Crime

| 26/01/2009

Having one’s home burgled is a surefire way to bring one’s attention back to the problem of crime.

(My wife’s laptop computer was the biggest loss for us last week. If any reader has just bought an almost-new HP Notebook from someone at a bargain price, we might want to buy it back from you.)

Cayman doesn’t seem to have an overall strategy for dealing with crime, does it? The police have their priorities, the FCO has its, the MLAs have theirs. The Financial Secretary, the Attorney-General and the Immigration Department all have separate agendas. There’s no coordination. It’s a mish-mash.

We the general public have our own priorities and agendas too. We pick and choose, don’t we? Often, it depends on who we are. Everyone dislikes crimes of violence. Burglaries are bad only if the victim is someone we know, otherwise we shrug them off. White-collar crime is naughty, but most of us don’t take it personally even though we know we’ll pay for it in higher prices.

Fundamentalist Christians save their anger for homosexuals, whom they would like to see rot in Northward in this life, and in the bottomless pit of Hell in the next.

Many native Caymanians believe the worst criminals are those who flout the Immigration Law. Illegal immigrants should be shot out of hand; employers who favour expats over Caymanians should be shot after a fair trial. All the expat communities have zero respect for the Immigration Law, and obey it only reluctantly.

Some of our politicians hate marriages of convenience and same-sex marriages, while tolerating far more corruption than is good for Cayman. The whole crony-system is based on corruption, and it has never been more popular than it is now.

What about money-laundering? How many offshore practitioners and regulators disapprove of it, really? Many Cayman Islands firms have made fortunes by condoning dodgy practices. The off-balance-sheet subsidiaries of US and European publicly quoted companies keep our tax-haven reputation in the toilet.

For low-paid migrant workers, the most despicable criminals are those who exploit them. Domestic servants are the main victims of bosses who steal their workers’ pensions-contributions and legitimate overtime money. Yet the migrants’ problems are blatantly ignored by our law-enforcement agencies. The protection of the law is not for the likes of them. Our justice is for the rich.

And for everybody who despises some type of crime and its criminals, there is somebody who doesn’t care. Usually, there is another somebody who actually defends both the crime and the criminals. Probably half of all my writings address crimes of exploitation either directly or indirectly. And it’s always surprising to me how many critics believe those crimes to be legally and morally acceptable.

The critics imply that low-paid Jamaicans, Latinos, Filipinos and Indians are all fair game – sub-humans, essentially, who deserve no civil or human rights. If they don’t like being exploited here, let them go somewhere else to live. It’s what oppressors tell the Palestinians today, and told the Jews of earlier days. Anybody who speaks up for our poorly paid immigrants is anti-Caymanian, and they can go home too.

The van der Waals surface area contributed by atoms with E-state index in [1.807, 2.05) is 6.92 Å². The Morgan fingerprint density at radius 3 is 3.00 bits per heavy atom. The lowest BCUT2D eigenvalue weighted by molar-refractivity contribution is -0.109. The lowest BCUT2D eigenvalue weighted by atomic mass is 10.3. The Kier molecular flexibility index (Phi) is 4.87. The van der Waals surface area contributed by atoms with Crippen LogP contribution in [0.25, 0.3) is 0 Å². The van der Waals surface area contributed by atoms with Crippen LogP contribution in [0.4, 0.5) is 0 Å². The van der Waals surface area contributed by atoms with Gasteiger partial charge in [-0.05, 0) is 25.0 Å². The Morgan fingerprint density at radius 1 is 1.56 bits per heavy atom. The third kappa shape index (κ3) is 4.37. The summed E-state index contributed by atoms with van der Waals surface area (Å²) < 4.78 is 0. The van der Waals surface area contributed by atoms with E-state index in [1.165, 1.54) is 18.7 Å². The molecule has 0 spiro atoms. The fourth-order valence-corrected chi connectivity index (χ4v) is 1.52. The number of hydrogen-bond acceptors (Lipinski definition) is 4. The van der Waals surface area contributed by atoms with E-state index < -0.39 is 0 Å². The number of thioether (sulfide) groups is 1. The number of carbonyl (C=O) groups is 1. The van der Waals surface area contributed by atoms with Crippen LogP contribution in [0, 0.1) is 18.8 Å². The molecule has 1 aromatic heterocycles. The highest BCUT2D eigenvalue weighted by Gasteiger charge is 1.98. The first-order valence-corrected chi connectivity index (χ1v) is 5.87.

No wonder our islands’ crime is getting out of hand, when public criticism of law-breakers is frowned upon. Why should it be off-limits? Why should public policy allow certain laws not to be enforced when the victims are poor migrant workers? That’s not how The Rule of Law is supposed to work.

Here is a core question. How can we hope to succeed in combating crime, when the written laws of our land are not all enforced? It can’t be done. Our core question is a rhetorical question.

A core requirement is to change the situation on the ground, so that our written laws coincide exactly with the enforced Laws. We have to get rid of all provisions in our written laws that aren’t enforced, and stop enforcing rules that aren’t contained in the written laws. That would require drastically reducing the discretionary application of our laws so that no criminal is protected from them. Put time limits on prosecutions for criminal offences. This is a tiny territory: either the evidence is available or it’s not. Don’t pretend it can’t be found.

The more delay there is in bringing someone to trial, the more opportunity for evidence to go missing and for witnesses to be deported. Those things are what have largely destroyed our trust in the law.

It is widely believed that family influence can sway our Prosecution Service towards a lesser charge (or the wrong charge altogether), or a dismissal for supposed lack of evidence. This has been the case for as long as I’ve lived here and no doubt for many years before that. What does it do for the reputations of the police, the Attorney-General’s Office, the Immigration Department and the rest of them?

It’s high time our rulers – in London as well as in Cayman – took action to change the way we deal with crime. Leave Mr Bridger’s team to do its thing; it has little to do with everyday crimes and criminals. The action I have in mind borrows heavily from the Vision-2008 exercise and its sixteen topical “strategies”.

Details next week.
 

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